“I accidentally overfed my worm farm for a few weeks and mites came into the farm. I’ve got the plastic container farms. The mites are a mixed bunch and quite a significant amount are the parasite mites. What could I do to get the mite population under control? I’ve reduced the amount of feeds to once every week an a half to 2 weeks. Rgds” ~ Riz
Overfeeding a bin is definitely an easy way to end up with a mite infestation.
In my experience, it is the white, shiny round mites that seem to spring up out of nowhere in huge abundance at these times. They seem to really love wet and acidic conditions – both of which can go hand-in-hand with overfeeding, and also seem to have a particular affinity for water-rich food materials such as squash and melons.
I would definitely be interested to know what the ‘parasitic’ mites looked like. There are some small reddish mites that are known to be earthworm parasites, but I’ve never found any, and my impression in general is that they aren’t all that common (certainly not an epidemic).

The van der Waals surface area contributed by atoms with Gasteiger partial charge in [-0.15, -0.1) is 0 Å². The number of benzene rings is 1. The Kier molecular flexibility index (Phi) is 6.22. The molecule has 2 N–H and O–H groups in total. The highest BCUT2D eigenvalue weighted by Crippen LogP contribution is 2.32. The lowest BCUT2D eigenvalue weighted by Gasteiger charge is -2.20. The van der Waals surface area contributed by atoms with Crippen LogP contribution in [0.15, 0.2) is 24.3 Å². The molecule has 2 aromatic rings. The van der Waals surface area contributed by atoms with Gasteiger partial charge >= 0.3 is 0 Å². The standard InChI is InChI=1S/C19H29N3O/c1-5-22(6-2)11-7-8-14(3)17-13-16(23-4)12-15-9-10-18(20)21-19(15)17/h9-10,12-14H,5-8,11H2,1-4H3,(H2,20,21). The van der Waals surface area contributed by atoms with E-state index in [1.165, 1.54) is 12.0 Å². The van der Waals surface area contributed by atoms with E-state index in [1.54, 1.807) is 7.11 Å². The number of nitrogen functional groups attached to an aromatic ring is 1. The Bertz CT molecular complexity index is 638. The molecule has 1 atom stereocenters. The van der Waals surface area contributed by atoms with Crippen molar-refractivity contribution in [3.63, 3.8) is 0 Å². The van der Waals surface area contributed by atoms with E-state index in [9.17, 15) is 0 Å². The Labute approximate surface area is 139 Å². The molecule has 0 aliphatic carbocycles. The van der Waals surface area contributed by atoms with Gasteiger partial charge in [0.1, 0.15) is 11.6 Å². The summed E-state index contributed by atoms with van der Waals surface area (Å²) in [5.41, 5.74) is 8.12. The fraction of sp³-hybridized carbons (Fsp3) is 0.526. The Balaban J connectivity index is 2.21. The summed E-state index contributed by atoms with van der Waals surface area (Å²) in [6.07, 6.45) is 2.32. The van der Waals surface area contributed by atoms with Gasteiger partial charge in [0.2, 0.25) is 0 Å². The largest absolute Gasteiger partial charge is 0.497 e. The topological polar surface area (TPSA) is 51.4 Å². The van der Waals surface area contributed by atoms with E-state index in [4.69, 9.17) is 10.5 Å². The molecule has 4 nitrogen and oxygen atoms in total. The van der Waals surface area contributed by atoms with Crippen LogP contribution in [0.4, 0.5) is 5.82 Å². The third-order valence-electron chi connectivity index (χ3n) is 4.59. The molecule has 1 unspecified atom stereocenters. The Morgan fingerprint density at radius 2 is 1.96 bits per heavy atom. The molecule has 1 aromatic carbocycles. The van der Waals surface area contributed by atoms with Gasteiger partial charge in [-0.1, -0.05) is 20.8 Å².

One thing worth mentioning – in cases where overfeeding or other issues harm the worms, the white mites mentioned above seem to take on a clean-up role. I have seen them coating dead and dying worms, easily giving the impression that they are parasites or predators.
Another common (but less conspicuous) mite species that also seems to increase in number when too much food is added is a small brown variety – quite slow moving, but somewhat faster than the white mites.
In my experience, the best way to get rid of excess mites is to reduce moisture and eliminate excess food. I find that these types of mites seem to be far fewer in number in open systems or enclosed systems that provide ample aeration.
If you don’t want to keep the lid off your bins, you might simply try adding quite a bit more dry, absorbent bedding such as shredded cardboard or newsprint.
Hope this helps!